Nashville Field Sobriety Test Attorneys
Am I Required to Submit to Field Sobriety Testing?
There is no legal requirement to take any field sobriety tests and as such, we recommend that you do not take them. These are subjective tests that are only 65%-77% correct when administered in perfect conditions, administered exactly as designed, and evaluated impartially.
The officer already thinks you are impaired — why else would they request you take the test? An officer who already is biased against you is the one who will be grading your performance. In America, you do not have to prove your innocence; it is the duty of the State and the police to prove you are guilty. You have no obligation to do the officer’s job or help at this point.
The best response is to ask the officer, "Am I required to take these tests?" The honest answer is no. Any other response could leave a jury with the impression the officer is deceptive. At this point, tell the officer that you would like to talk to an attorney before deciding what to do. The officer most likely will refuse your request, but there is a considerable difference between refusing to take the tests and asking to talk to an attorney before making your decision.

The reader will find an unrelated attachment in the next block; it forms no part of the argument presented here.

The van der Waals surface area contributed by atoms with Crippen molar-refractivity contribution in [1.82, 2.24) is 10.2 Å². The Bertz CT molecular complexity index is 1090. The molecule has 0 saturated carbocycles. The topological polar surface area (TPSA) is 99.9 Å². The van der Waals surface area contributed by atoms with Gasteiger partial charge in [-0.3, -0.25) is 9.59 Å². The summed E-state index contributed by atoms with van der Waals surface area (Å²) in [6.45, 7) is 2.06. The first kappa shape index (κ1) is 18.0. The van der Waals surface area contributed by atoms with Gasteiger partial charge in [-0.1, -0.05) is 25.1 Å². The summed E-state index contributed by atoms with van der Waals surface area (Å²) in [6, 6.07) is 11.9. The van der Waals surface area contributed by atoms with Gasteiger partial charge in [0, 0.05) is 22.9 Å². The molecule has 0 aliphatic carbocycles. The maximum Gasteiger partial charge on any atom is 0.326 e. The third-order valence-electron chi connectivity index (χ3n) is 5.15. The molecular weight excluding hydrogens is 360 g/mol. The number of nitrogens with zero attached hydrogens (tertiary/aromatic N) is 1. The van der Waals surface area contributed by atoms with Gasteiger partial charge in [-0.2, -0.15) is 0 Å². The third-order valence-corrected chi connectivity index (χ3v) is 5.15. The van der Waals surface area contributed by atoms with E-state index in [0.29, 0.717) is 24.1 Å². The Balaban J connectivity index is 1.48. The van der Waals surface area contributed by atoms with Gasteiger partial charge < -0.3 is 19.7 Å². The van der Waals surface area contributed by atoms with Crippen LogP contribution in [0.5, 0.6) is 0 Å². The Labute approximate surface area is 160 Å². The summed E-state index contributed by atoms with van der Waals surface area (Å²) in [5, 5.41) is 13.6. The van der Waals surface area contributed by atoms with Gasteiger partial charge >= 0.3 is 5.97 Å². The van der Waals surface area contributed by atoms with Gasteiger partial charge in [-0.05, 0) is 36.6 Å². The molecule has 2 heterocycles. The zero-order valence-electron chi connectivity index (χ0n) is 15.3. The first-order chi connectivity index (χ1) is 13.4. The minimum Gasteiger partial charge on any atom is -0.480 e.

How to Refuse Field Sobriety Tests
If you are pulled over on suspicion of DUI:
- Be polite and be quiet
- Show your license and insurance
- Ask, "Am I free to go?"
- If so — leave. If not — BE QUIET
- Sign ticket and property receipt ONLY
- If you take a breath/blood test, IMMEDIATELY request a second independent test — it's your right
- Admit to drinking!
- Perform ANY field sobriety test, including the eye test (these are NOT required by law)
- Talk or make excuses
Please note that the refusal discussed above applies only to field sobriety tests. Breath tests fall under the doctrine of implied consent, and refusal may result in the suspension of your driver’s license.
What Can Affect My Performance on Field Sobriety Tests?
Even the National Highway Traffic Safety Administration (NHTSA) has admitted that sober persons can have difficulty with standardized field sobriety tests. As such, even if you submitted to field sobriety testing and “failed,” there may be ways to challenge the validity of the tests and your results.
Many different things can affect your ability to perform field sobriety tests, including:
- Dust in the eyes
- Strobes from the police car
- Weather conditions
- Physical problems
- Inner ear disorder
- Lack of coordination
- Verbal distractions by the officer
Our Experience & Knowledge Can Make a Difference
Our Nashville field sobriety test attorneys understand how prosecutors approach DUI cases. We understand the issues involved in building cases against those charged as well as how to work with the court and the prosecution in avoiding maximum sentences. When it comes to challenging field sobriety test results, we know what to look for in errors, procedural violations, and a host of other factors that can impact their accuracy.
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